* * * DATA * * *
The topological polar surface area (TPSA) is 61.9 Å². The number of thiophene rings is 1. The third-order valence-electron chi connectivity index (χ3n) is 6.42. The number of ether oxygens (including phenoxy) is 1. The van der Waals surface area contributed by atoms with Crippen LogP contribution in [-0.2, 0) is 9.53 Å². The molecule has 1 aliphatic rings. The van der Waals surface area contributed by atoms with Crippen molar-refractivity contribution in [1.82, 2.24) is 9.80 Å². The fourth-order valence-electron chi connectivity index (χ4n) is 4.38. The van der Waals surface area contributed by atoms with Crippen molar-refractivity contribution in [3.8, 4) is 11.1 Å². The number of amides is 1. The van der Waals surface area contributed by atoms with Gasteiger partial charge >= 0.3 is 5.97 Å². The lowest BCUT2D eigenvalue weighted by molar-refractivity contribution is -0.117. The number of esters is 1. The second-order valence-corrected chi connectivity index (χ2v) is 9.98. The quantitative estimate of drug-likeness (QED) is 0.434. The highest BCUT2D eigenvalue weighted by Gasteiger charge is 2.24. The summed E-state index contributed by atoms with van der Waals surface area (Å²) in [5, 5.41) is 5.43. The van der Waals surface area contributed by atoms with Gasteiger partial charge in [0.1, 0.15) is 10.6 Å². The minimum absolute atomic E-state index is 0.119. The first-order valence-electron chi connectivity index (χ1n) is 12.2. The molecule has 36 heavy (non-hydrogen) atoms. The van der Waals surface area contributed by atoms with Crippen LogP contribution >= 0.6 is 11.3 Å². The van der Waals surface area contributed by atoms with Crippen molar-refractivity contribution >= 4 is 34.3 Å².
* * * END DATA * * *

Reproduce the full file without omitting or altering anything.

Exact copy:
The topological polar surface area (TPSA) is 61.9 Å². The number of thiophene rings is 1. The third-order valence-electron chi connectivity index (χ3n) is 6.42. The number of ether oxygens (including phenoxy) is 1. The van der Waals surface area contributed by atoms with Crippen LogP contribution in [-0.2, 0) is 9.53 Å². The molecule has 1 aliphatic rings. The van der Waals surface area contributed by atoms with Crippen molar-refractivity contribution in [1.82, 2.24) is 9.80 Å². The fourth-order valence-electron chi connectivity index (χ4n) is 4.38. The van der Waals surface area contributed by atoms with Crippen molar-refractivity contribution in [3.8, 4) is 11.1 Å². The number of amides is 1. The van der Waals surface area contributed by atoms with Gasteiger partial charge >= 0.3 is 5.97 Å². The lowest BCUT2D eigenvalue weighted by molar-refractivity contribution is -0.117. The number of esters is 1. The second-order valence-corrected chi connectivity index (χ2v) is 9.98. The quantitative estimate of drug-likeness (QED) is 0.434. The highest BCUT2D eigenvalue weighted by Gasteiger charge is 2.24. The summed E-state index contributed by atoms with van der Waals surface area (Å²) in [5, 5.41) is 5.43. The van der Waals surface area contributed by atoms with Gasteiger partial charge in [0.1, 0.15) is 10.6 Å². The minimum absolute atomic E-state index is 0.119. The first-order valence-electron chi connectivity index (χ1n) is 12.2. The molecule has 36 heavy (non-hydrogen) atoms. The van der Waals surface area contributed by atoms with Crippen LogP contribution >= 0.6 is 11.3 Å². The van der Waals surface area contributed by atoms with Crippen molar-refractivity contribution >= 4 is 34.3 Å².